Climate chain reaction risks hothouse Earth
Can we limit global warming to just 2C? Scientists have warned of catastrophic and “irreversible” climate change if temperatures keep rising. The tipping point may come sooner than we think.
Scorching hot temperatures, entire regions of the Earth made inhospitable, and towering sea level rises: according to a new study by an international team of climate scientists, this is the bleak future we are heading for unless drastic measures are taken to combat global warming.
Average global temperatures have risen by 1C compared to pre-industrial levels. And they are still rising by about 0.17 degrees every decade. Researchers claim that if warming reaches 2C, the planet could become fixed into an “irreversible pathway” to a catastrophic temperature rise of 4 to 5 degrees.
The reason for this prediction is what scientists call “feedback processes”. These are Earth’s natural systems that help keep the planet cool.
For example, each year forests, oceans and soil absorb 4.5 billion tonnes of CO2 that would otherwise end up in the atmosphere. Polar ice sheets also store huge quantities of greenhouse gases and moderate global temperatures by reflecting sunlight back into space.
But scientists fear that once global warming passes a certain tipping point, these systems will fail — releasing the gas they had previously stored, supercharging global warming.
Earth would effectively become a “self-heater”, claims Professor Johan Rockström, with the study predicting “massive, sometimes abrupt and undoubtedly disruptive” consequences.
So what can be done to avoid this scenario?
According to Rockström, carbon emissions must be stopped entirely by 2050, and the “whole world [needs to] embark on a major project to become sustainable across all sectors.”
How likely this is to happen remains to be seen. In 2016, world nations signed the Paris Climate Agreement, in which they committed to keep global warming to “well below” a 2C rise.
However, the accord suffered a major blow last year when US President Donald Trump removed America — the world’s second largest polluter — from the commitment.
Can we limit global warming to below 2C?
Not a chance, some argue. Geopolitical tensions are rising across the planet, and world leaders are distracted with fighting domestic political battles at home. This leaves little hope for the international cooperation that is needed to fight climate change. Furthermore, kicking fossil fuels would require a revolution in how the global economy operates ― an unlikely scenario, particularly by 2050.
Do not be defeatist, others respond. Human will and ingenuity are powerful. Renewable energy solutions will improve, and scientists are working on contraptions to suck excess CO2 out of the atmosphere. What’s more, the unseasonable heatwave now sweeping the planet might be the wake-up call that politicians need. There is hope.
- Is climate change humanity’s greatest problem?
- Will we ever stop burning fossil fuels?
- In one minute, write down as many things as you can think of that are powered by fossil fuels. For each thing, what alternatives are there that do not produce pollution? Is it possible for these alternatives to entirely replace the pollution-producing things?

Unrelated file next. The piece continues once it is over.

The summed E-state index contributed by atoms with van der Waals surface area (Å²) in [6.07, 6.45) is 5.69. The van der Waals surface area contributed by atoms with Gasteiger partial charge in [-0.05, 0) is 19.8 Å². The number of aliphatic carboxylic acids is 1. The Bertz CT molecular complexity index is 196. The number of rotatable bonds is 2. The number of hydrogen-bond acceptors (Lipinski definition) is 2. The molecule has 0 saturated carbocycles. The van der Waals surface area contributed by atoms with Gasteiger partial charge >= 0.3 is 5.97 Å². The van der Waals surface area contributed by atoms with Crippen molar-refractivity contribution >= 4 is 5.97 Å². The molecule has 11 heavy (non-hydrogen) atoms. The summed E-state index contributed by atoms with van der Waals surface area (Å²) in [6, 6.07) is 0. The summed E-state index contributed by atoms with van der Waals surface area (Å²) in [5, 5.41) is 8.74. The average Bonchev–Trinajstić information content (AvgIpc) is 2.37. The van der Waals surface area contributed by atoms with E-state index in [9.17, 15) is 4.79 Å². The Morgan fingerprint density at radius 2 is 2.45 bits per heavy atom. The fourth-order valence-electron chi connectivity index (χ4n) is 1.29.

- Take notes on the two videos in Become An Expert. Then, draw a diagram which demonstrates how ice caps and forests contribute to keeping Earth’s climate cool.
Some People Say...
“Global warming isn’t a prediction. It is happening.”James Hansen
What do you think?
Q & A
- What do we know?
- The climate scientists prediction is not based on new research, but on a study of numerous other research papers. Across the world, humans emit approximately 40 billion tonnes of CO2 every year, and approximately half of that is absorbed by oceans, trees and land. Without these processes, the consequences of global warming would be more severe.
- What do we not know?
- We do not know for sure if the period of hot weather we are currently experiencing is a direct result of global warming. We also do not know what level of temperature rise will cause Earth’s “feedback processes” to fail. Nor do we know if governments and industries will be able to stop burning fossil fuels entirely by 2050.
- Sea level rises
- The paper predicts that in the worst case scenario sea levels could rise by 60 meters. See the National Geographic link in Become An Expert for more.
- Climate scientists
- Their study has been published in the journal Proceedings of the National Academy of Sciences. For more details, see the final link in Become An Expert.
- The study does not claim that this is the definite tipping point. The consequences described could potentially occur with a larger or smaller temperature increase.
- Reflecting sunlight
- Professor Peter Wadhams claims that the warming this reflection prevents is equivalent to 20 years worth of CO2 emissions.
- Tipping point
- The point at which a series of small changes or incidents becomes significant enough to cause larger, more significant change.
- Second largest
- The world’s biggest polluter is China, which pumps out over 10 billion tonnes of CO2 every year. The US emits just over 5 billion tonnes.